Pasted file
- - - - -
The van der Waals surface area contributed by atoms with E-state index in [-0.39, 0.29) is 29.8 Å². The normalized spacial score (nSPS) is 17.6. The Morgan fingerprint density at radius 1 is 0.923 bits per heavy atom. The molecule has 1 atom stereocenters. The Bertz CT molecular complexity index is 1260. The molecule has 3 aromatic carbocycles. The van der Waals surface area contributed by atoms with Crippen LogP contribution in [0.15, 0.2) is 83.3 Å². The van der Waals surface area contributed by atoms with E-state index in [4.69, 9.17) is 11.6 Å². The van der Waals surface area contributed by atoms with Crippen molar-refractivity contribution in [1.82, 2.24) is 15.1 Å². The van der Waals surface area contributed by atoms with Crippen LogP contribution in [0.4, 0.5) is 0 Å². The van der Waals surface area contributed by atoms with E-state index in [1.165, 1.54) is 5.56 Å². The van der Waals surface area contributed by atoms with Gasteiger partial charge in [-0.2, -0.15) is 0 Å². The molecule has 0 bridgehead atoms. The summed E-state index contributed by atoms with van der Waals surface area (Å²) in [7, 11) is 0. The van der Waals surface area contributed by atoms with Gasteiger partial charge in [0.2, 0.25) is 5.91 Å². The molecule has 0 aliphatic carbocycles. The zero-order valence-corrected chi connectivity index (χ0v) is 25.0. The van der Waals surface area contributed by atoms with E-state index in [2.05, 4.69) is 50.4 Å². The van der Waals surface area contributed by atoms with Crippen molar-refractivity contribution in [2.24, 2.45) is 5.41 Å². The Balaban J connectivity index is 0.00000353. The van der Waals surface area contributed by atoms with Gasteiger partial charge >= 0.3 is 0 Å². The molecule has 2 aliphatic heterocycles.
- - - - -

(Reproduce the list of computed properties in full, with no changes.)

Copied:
The van der Waals surface area contributed by atoms with E-state index in [-0.39, 0.29) is 29.8 Å². The normalized spacial score (nSPS) is 17.6. The Morgan fingerprint density at radius 1 is 0.923 bits per heavy atom. The molecule has 1 atom stereocenters. The Bertz CT molecular complexity index is 1260. The molecule has 3 aromatic carbocycles. The van der Waals surface area contributed by atoms with Crippen LogP contribution in [0.15, 0.2) is 83.3 Å². The van der Waals surface area contributed by atoms with E-state index in [4.69, 9.17) is 11.6 Å². The van der Waals surface area contributed by atoms with Crippen molar-refractivity contribution in [1.82, 2.24) is 15.1 Å². The van der Waals surface area contributed by atoms with Crippen LogP contribution in [0.4, 0.5) is 0 Å². The van der Waals surface area contributed by atoms with E-state index in [1.165, 1.54) is 5.56 Å². The van der Waals surface area contributed by atoms with Gasteiger partial charge in [-0.2, -0.15) is 0 Å². The molecule has 0 bridgehead atoms. The summed E-state index contributed by atoms with van der Waals surface area (Å²) in [7, 11) is 0. The van der Waals surface area contributed by atoms with Gasteiger partial charge in [0.2, 0.25) is 5.91 Å². The molecule has 0 aliphatic carbocycles. The zero-order valence-corrected chi connectivity index (χ0v) is 25.0. The van der Waals surface area contributed by atoms with E-state index in [2.05, 4.69) is 50.4 Å². The van der Waals surface area contributed by atoms with Crippen molar-refractivity contribution in [2.24, 2.45) is 5.41 Å². The Balaban J connectivity index is 0.00000353. The van der Waals surface area contributed by atoms with Gasteiger partial charge >= 0.3 is 0 Å². The molecule has 2 aliphatic heterocycles.